Gender Demographic Trends and Thoughts

I found an interesting article written by David Bauer with a very detailed discussion of gender demographics.  I highly recommend it.  For a free article, it is quite informative.  Bauer shows that there are more men than women on the earth mostly due to the practices of China and India – where a preference for sons has resulted in many female abortions (and female infanticide).  This practice was exacerbated by China’s one child policy because many Chinese would kill their child if the child was a girl so they could then be allowed to try for a boy. Bauer’s collection of statistics also shows that most developed countries have slightly more women than men because women tend to live longer.

Bauer gave some reasons why women live longer than men, but another reason is simply because men engage in more risky behavior than women.  This is not just human behavior, it is true in the animal kingdom as well.  For example, male monkeys in Japan will play a game where they try to cross a busy highway despite (or because of) the risk of death.  Female monkeys do not play such games…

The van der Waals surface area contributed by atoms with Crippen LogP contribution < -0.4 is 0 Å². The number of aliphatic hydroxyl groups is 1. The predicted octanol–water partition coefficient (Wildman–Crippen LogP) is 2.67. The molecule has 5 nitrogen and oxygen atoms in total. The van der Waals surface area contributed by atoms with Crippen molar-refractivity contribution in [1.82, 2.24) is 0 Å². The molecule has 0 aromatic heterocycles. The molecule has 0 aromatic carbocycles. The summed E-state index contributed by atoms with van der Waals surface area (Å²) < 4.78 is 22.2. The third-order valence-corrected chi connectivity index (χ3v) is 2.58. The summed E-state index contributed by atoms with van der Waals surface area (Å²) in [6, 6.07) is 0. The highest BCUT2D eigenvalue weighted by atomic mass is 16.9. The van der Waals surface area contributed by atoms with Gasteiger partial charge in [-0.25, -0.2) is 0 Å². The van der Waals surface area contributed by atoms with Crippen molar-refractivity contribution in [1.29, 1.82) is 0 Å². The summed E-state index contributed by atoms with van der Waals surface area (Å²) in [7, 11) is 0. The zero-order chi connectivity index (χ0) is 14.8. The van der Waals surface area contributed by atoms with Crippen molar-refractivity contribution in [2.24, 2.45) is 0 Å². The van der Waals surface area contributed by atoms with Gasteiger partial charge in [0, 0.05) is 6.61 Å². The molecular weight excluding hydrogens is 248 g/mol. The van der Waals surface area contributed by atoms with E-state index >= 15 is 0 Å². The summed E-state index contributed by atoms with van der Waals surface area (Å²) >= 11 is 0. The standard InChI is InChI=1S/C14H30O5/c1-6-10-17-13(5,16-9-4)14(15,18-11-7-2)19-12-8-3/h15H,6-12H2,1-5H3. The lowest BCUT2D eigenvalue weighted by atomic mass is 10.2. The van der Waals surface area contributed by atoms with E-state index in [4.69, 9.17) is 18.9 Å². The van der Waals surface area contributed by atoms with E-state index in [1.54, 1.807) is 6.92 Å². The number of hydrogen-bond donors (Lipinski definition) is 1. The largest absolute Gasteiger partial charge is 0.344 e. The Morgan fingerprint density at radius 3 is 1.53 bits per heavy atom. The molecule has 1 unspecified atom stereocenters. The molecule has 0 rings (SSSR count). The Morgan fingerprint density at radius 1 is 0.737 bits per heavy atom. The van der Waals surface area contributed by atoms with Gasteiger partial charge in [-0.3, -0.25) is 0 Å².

Bauer points out gender differences in migration, especially illegal migration.  I had not considered this before, but it makes sense and has implications for entire nations.  For example, Bauer showed that Mexico now has a larger percentage of females because so many of their males are illegally in the United States.  It makes one wonder how much of the crime in Mexico is due to the fact that so many men – who traditionally serve as defenders of the home – are away.

While it was a bit outside his topic, I would add the role of social norms to his discussion.  Social norms influence population growth by putting an effective cap on family size in cultures where reliable birth control is available.  For example, a few generations ago most Americans thought four kids was the ideal family size.  Once reliable birth control was commonplace, four became the cap for most families – people who reached their ideal family size stopped at that point.  Since all families did not reach that point, many people saw families with less children and that became the norm for the next generation.  China is experiencing the power of social norms right now – the Chinese government has seen the error of their ways concerning the one child policy and this policy is no longer rigidly enforced and may be going away.  However, since a generation of Chinese has grown up seeing families with only one child, this is now the social norm.  Even if the Chinese government paid parents to have more kids, they will find most families will only want one child.